Guy Crouchback undergoes commando training on a Hebridean island where the whisky flows freely, but the high comedy of this period is followed by the bitterness of Crete during World War II, a time of humiliation and defeat for the British Army. Originally published: London: Chapman & Hall, 1955.
Waugh's great sense of humor, and language, keep the narrative running briskly and enjoyably. But the full sense of satire and fun that runs through the first book are here joined by something darker, a keen sadness, even a sense of despair. Writing and rereading this, it occurs to me that this book reminds me in that respect of Catch 22, if you could imagine that book with humor less broad and written by an Englishman.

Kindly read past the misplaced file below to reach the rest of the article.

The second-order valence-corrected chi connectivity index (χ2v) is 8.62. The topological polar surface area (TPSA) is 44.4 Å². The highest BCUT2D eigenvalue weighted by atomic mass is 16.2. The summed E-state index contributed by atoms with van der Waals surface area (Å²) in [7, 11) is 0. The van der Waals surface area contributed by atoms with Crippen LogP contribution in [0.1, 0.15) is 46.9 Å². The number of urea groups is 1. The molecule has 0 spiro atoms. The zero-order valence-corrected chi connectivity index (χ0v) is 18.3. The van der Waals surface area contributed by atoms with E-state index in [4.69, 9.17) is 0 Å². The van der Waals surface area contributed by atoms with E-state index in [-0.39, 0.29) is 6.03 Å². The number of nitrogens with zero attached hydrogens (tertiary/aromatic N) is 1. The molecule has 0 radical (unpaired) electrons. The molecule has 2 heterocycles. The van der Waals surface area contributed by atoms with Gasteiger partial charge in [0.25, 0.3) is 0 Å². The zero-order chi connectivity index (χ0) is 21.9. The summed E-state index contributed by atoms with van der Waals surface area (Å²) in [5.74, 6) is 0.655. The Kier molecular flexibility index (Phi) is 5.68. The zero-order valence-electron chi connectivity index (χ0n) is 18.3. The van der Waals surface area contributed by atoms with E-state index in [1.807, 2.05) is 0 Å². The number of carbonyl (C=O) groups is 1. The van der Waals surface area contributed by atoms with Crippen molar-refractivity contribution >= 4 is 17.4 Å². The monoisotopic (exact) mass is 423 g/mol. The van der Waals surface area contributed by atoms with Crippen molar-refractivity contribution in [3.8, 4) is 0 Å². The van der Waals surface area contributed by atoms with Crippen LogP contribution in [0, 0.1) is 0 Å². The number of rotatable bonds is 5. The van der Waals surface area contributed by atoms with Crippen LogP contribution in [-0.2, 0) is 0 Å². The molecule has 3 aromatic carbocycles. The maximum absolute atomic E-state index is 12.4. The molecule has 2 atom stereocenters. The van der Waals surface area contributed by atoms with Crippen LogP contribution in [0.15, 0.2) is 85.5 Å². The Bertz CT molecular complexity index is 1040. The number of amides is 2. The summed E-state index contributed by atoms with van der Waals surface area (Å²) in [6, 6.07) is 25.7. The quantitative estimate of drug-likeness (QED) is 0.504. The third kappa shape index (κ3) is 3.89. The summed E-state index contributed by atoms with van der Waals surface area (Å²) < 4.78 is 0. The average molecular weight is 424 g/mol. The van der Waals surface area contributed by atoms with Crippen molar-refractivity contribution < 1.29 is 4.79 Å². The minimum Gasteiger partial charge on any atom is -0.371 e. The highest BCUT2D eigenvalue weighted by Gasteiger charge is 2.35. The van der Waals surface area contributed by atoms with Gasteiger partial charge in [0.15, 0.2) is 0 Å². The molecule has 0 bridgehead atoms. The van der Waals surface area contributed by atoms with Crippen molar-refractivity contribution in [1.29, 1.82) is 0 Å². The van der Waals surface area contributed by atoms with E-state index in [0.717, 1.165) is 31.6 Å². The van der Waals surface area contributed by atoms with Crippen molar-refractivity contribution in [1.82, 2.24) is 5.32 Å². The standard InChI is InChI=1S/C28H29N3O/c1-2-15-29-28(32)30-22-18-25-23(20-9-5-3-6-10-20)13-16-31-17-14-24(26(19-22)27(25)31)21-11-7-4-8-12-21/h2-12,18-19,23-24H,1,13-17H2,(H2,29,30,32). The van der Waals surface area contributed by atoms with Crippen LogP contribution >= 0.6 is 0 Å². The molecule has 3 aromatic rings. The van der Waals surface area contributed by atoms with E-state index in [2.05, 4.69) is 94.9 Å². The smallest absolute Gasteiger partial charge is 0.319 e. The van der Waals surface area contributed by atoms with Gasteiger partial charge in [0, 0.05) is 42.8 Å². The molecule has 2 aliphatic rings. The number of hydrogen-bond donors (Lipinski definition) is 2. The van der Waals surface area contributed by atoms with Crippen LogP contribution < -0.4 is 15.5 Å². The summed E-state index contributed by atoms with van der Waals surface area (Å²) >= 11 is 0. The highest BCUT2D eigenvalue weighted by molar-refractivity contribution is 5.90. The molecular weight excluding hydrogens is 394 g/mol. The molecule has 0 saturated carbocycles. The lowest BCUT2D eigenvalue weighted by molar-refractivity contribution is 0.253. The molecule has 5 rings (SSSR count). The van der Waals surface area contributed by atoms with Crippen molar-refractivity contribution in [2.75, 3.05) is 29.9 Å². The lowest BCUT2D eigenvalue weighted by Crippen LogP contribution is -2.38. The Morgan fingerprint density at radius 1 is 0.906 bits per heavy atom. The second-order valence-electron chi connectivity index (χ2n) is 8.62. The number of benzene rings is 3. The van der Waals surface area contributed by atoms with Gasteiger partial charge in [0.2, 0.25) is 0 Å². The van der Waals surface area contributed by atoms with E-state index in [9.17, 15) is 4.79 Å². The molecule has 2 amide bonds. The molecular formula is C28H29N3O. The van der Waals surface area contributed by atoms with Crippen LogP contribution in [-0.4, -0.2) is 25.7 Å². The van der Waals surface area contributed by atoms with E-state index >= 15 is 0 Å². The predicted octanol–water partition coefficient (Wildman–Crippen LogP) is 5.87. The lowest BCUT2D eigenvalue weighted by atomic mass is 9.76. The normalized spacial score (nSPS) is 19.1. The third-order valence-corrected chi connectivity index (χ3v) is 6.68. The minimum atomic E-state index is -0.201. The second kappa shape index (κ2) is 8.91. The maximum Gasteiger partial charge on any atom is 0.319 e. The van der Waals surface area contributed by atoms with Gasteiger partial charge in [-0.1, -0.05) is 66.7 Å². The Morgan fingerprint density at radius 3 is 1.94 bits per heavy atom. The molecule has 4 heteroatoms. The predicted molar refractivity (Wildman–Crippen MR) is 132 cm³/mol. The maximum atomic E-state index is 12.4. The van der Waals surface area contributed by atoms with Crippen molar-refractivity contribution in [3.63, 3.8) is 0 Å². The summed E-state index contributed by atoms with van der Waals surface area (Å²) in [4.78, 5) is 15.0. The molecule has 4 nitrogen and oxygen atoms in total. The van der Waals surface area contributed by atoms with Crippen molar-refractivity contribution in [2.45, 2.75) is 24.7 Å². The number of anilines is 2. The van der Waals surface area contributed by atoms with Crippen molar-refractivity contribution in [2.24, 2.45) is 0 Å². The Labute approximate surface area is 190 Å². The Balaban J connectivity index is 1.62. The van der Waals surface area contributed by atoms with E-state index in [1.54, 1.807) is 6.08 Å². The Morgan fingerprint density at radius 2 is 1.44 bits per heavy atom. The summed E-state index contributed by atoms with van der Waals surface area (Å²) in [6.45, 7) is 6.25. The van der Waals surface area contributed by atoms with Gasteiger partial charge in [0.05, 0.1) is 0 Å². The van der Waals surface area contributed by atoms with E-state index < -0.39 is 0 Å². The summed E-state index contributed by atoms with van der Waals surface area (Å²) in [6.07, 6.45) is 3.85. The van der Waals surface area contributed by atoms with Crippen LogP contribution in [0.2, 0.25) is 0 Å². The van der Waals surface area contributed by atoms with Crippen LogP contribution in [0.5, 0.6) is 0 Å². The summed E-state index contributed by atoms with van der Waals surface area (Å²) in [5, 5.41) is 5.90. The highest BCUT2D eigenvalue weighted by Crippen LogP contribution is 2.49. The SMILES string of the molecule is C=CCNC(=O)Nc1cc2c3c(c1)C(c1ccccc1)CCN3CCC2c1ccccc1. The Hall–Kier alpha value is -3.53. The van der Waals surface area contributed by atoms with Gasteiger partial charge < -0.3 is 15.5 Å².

I guess it's a little hard to tell by reading this that I actually enjoyed Officers and Gentlemen a lot. The reader comes to care about Guy and many of his friends, and almost all of the characters, except the very worst of the lot, are treated by Waugh with an affectionate kindness. I don't know how Waugh intended these books, but as anti-war and anti-bureaucracy dark comedies, they are effecting and memorable.